The number of the campaigns which he led in person during the last years of his life is twenty seven, in nine of which there was hard fighting. The number of expeditions which he planned and sent out under other leaders is thirty eight. He personally controlled every detail of organisation, judged every case and was accessible to every suppliant. In those ten years he destroyed idolatry in Arabia; raised woman from the status of chattel to complete legal equality with man; effectually stopped the drunkenness and immorality which had till then disgraced the Arabs; made men to live with faith, sincerity and honest dealing; transformed tribes who has been for centuries content with ignorance into a people with the greatest thirst for knowledge; and for the first time in history made universal human brotherhood a fact and principle of common law. And his support and guide in all that work was the Qur’an.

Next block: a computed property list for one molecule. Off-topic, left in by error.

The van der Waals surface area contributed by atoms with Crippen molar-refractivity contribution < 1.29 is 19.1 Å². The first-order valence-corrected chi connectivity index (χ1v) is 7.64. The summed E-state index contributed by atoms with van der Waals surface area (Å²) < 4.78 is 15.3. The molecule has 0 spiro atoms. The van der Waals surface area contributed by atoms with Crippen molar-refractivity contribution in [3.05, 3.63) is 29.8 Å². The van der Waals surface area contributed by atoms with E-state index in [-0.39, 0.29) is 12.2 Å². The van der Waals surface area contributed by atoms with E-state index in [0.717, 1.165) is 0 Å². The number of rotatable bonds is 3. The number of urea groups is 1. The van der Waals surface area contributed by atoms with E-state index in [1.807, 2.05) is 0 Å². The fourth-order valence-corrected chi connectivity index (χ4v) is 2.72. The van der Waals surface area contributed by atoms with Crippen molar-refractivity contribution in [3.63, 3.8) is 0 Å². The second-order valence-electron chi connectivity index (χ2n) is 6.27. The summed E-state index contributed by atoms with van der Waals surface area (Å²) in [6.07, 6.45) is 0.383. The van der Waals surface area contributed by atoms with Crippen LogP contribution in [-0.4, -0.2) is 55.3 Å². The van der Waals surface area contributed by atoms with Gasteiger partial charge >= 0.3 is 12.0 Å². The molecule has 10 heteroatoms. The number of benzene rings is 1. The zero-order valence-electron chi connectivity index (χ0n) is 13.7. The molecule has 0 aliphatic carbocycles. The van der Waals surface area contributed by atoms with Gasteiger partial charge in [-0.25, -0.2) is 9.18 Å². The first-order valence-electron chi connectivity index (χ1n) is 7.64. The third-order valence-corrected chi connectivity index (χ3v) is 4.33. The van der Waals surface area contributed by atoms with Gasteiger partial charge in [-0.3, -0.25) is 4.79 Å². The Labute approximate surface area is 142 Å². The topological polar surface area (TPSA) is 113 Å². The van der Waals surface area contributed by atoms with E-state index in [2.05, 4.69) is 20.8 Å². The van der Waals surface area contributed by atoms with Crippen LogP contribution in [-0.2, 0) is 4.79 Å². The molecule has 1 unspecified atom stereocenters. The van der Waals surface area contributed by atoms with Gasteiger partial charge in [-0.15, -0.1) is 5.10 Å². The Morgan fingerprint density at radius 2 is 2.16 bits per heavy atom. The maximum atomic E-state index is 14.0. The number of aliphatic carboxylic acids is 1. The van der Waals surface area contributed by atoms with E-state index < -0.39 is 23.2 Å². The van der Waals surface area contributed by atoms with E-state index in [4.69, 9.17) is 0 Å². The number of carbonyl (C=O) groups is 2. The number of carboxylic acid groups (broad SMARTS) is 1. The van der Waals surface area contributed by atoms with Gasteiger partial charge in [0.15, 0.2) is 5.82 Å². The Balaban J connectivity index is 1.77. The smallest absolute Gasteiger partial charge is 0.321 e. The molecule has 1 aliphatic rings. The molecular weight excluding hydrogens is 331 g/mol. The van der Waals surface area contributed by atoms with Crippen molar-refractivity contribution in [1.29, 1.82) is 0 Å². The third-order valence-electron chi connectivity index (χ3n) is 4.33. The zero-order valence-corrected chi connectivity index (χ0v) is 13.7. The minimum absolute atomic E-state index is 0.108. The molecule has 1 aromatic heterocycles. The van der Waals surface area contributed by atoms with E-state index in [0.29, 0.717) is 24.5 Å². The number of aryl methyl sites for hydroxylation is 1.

In the tenth year of the Hijrah he went to Mecca as a pilgrim for the last time – his “pilgrimage of farewell”, it is called – when from Mt. Arafat he preached to an enormous throng of pilgrims. He reminded them of all the duties Al-Islam enjoined upon them, and that they would one day have to meet their Lord, who would judge each one of them according to his work. At the end of the discourse he asked; “Have I not conveyed the message?” And from that great multitude of men who a few months or years before had all been conscienceless idolaters, the shout went up; “O Allah! Yes!” The Prophet said; “O Allah! Be Thou witness!”